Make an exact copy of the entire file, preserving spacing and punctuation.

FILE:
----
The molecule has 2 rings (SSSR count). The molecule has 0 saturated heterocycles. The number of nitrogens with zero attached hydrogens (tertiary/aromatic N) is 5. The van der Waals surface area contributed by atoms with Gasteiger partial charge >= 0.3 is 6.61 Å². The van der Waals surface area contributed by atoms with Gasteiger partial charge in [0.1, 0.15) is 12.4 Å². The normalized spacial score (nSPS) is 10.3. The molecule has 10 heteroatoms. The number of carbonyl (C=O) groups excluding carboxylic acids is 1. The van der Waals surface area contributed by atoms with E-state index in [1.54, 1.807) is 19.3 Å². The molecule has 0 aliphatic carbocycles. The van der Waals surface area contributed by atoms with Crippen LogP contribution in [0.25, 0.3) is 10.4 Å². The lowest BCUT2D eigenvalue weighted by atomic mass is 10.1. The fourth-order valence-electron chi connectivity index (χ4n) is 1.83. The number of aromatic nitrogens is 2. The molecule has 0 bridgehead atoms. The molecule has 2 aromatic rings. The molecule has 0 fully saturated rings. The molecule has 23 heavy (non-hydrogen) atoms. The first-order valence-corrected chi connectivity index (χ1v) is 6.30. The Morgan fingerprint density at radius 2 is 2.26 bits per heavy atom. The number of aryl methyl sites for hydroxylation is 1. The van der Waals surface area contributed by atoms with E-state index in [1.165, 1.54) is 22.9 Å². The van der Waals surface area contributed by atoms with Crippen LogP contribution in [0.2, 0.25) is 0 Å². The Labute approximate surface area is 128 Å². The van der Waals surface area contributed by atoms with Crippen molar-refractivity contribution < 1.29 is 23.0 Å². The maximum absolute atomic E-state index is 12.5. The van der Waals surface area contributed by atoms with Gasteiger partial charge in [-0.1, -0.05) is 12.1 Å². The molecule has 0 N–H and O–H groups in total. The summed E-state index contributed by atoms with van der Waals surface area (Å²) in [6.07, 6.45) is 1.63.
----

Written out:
The molecule has 2 rings (SSSR count). The molecule has 0 saturated heterocycles. The number of nitrogens with zero attached hydrogens (tertiary/aromatic N) is 5. The van der Waals surface area contributed by atoms with Gasteiger partial charge >= 0.3 is 6.61 Å². The van der Waals surface area contributed by atoms with Gasteiger partial charge in [0.1, 0.15) is 12.4 Å². The normalized spacial score (nSPS) is 10.3. The molecule has 10 heteroatoms. The number of carbonyl (C=O) groups excluding carboxylic acids is 1. The van der Waals surface area contributed by atoms with E-state index in [1.54, 1.807) is 19.3 Å². The molecule has 0 aliphatic carbocycles. The van der Waals surface area contributed by atoms with Crippen LogP contribution in [0.25, 0.3) is 10.4 Å². The lowest BCUT2D eigenvalue weighted by atomic mass is 10.1. The fourth-order valence-electron chi connectivity index (χ4n) is 1.83. The number of aromatic nitrogens is 2. The molecule has 0 bridgehead atoms. The molecule has 2 aromatic rings. The molecule has 0 fully saturated rings. The molecule has 23 heavy (non-hydrogen) atoms. The first-order valence-corrected chi connectivity index (χ1v) is 6.30. The Morgan fingerprint density at radius 2 is 2.26 bits per heavy atom. The number of aryl methyl sites for hydroxylation is 1. The van der Waals surface area contributed by atoms with E-state index in [1.165, 1.54) is 22.9 Å². The van der Waals surface area contributed by atoms with Crippen LogP contribution in [0.2, 0.25) is 0 Å². The Labute approximate surface area is 128 Å². The van der Waals surface area contributed by atoms with Crippen molar-refractivity contribution < 1.29 is 23.0 Å². The maximum absolute atomic E-state index is 12.5. The van der Waals surface area contributed by atoms with Gasteiger partial charge in [-0.1, -0.05) is 12.1 Å². The molecule has 0 N–H and O–H groups in total. The summed E-state index contributed by atoms with van der Waals surface area (Å²) in [6.07, 6.45) is 1.63.